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Albanese and Biden discuss climate action and Aukus pact ahead of G20 summit | Anthony Albanese

Anthony Albanese has compared notes with the US president ahead of Joe Biden’s landmark meeting with Xi Jinping on Monday at the G20, and discussed Aukus and climate cooperation in a warm catch-up spanning 40 minutes.

Australia’s prime minister met Biden on the sidelines of the East Asia Summit on Sunday in Phnom Penh. That catch-up followed Albanese speaking on Saturday night with the Chinese premier Li Keqiang – which is the first leader-level contact between Australia and China in three years.

Biden’s meeting with the Chinese president in Bali will be the first time the two leaders have met face-to-face since his election to the White House. Biden has reportedly said Monday’s meeting with Xi, which comes amid tensions over Taiwan and a host of other issues, will establish “what the red lines are”.

During their catch up on Sunday, Albanese and Biden canvassed progress on the Aukus joint agreement with the United Kingdom on nuclear submarines – which remains a deeply contentious issue in the Asean region given the escalating tensions – and Albanese also invited Biden to address federal parliament next year when the president visits Australia for a meeting of the Quad.

With the United Nations-led climate talks also under way in Egypt during the international summit season, Albanese told reporters the two leaders talked about climate action, “and the link between it and economic growth and job creation”.

The substantial catch-up followed Albanese on Sunday addressing both the Asean global dialogue and the East Asia Summit. Albanese used his remarks to address the challenging geo-strategic environment.

The Albanese government is currently attempting to execute a complex diplomatic rapprochement with China that began shortly after Labor won the May election – at the same time as spearheading a diplomatic offensive in the region to repel China’s soft power offensive in the Pacific.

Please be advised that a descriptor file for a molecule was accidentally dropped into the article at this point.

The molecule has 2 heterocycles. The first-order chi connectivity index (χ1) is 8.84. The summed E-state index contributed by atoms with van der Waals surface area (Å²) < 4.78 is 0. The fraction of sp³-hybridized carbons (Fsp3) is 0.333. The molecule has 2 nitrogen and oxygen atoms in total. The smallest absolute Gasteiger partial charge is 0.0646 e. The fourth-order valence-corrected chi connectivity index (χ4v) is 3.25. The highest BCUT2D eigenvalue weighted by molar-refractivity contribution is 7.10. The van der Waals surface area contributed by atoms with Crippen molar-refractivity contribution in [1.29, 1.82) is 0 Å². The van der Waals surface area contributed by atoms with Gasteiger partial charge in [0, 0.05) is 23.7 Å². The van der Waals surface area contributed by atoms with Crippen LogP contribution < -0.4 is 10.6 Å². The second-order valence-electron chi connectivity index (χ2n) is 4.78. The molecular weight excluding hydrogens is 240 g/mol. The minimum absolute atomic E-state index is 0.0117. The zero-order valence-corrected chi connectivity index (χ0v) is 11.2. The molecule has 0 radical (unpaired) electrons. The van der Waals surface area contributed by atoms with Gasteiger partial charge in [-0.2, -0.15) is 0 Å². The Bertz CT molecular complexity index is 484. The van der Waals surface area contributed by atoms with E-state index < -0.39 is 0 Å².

Albanese’s ice-breaking small talk with the Chinese premier at the Asean summit’s gala dinner in Phnom Penh on Saturday night could be a precursor conversation leading to a more substantial meeting with the Chinese president, Xi Jinping, at the G20.

During their chat spanning a few minutes, Li reminded the prime minister he had sent a note congratulating him after Labor’s election victory. Albanese later told reporters he was glad the exchange had happened, but he was coy about the prospects of meeting Xi at the G20.

Albanese addressed regional concerns about the Aukus pact during his contributions to the summits on Sunday. He underlined Australia’s commitment to advancing the nuclear-powered submarine agreement while stressing that Australia remained committed to the principles of the global nuclear non-proliferation regime.

Australia’s near neighbours, like Malaysia and Indonesia remain concerned Aukus will fuel a lethal arms race in the region. Indonesia, a close ally of Australia, has warned repeatedly it does not want to be caught in the crosshairs of a great power competition. But the Aukus partnership is also critical to Australia’s security alliance with the US.

The prime minister also used Sunday’s interventions to confront Russia’s foreign minister, Sergey Lavrov. Albanese later told reporters he castigated the foreign minister for the “enormous human toll” of the illegal invasion in Ukraine, and rebuked Russia for the ensuing energy price shock that is fuelling runaway inflation in countries around the world.

Albanese will be spending his last evening in the Cambodian capital on Sunday. After the close of the summits, Albanese was scheduled to launch the National Museum of Australia’s Walking Through a Songline exhibition which is travelling through south-east Asia.

The prime minister leaves Cambodia for the G20 summit in Bali on Monday morning.


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